Monday, October 26, 2015

Predominantly Haemonchus Contortus

The fecal egg count of the pooled sample collected on October 1 (the last day of the test) was 5,025 epg. This was similar to the average of the individual fecal egg counts, especially if the unusually high egg count (of 59,350) is removed from the data set.

The October 1 fecal sample was composted of 75 percent Haemonchus, 16% Trichostrongylus/Teladorsagia mix, and 9% others. Haemonchus, better known as the barber pole worm, is a blood-sucking parasite that causes anemia and bottle jaw.  It can also cause sudden death. Chronic haemonchosis can cause loss of weight and body condition.

Trichostrongylus and Teladorsagia are often called "scour" or "bankrupt" worms. Scour worms --  because they cause ill thrift, weight loss, and scours (diarrhea). Bankrupt worms -- because they cause productivity losses, which generally affects the bottom line.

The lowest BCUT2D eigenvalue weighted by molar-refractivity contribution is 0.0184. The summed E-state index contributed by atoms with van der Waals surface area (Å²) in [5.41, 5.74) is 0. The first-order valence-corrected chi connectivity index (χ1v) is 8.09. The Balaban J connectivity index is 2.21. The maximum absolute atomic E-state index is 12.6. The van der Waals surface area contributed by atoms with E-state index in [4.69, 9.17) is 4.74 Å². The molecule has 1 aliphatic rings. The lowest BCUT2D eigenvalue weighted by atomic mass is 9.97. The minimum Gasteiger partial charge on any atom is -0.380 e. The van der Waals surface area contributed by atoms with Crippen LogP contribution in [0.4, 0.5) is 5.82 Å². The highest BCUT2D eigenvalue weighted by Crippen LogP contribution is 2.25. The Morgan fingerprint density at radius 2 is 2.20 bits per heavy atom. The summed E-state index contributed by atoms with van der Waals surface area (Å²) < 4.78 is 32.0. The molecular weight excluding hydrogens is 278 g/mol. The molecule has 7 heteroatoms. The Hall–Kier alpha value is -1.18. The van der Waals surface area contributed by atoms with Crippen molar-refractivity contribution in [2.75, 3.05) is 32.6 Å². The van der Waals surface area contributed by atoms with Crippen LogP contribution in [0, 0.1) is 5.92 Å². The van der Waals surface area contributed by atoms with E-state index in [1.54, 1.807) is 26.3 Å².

Click on graph to view in a new, larger window.

Most small ruminants have mixed parasitic infections. Strongyle-type (roundworm) eggs must be hatched in order to identify the species from the larvae. High fecal egg counts are usually indicative of a significant barber pole worm infection, as the female barber pole worm is a very prolific egg layer compared to the female worms of other species.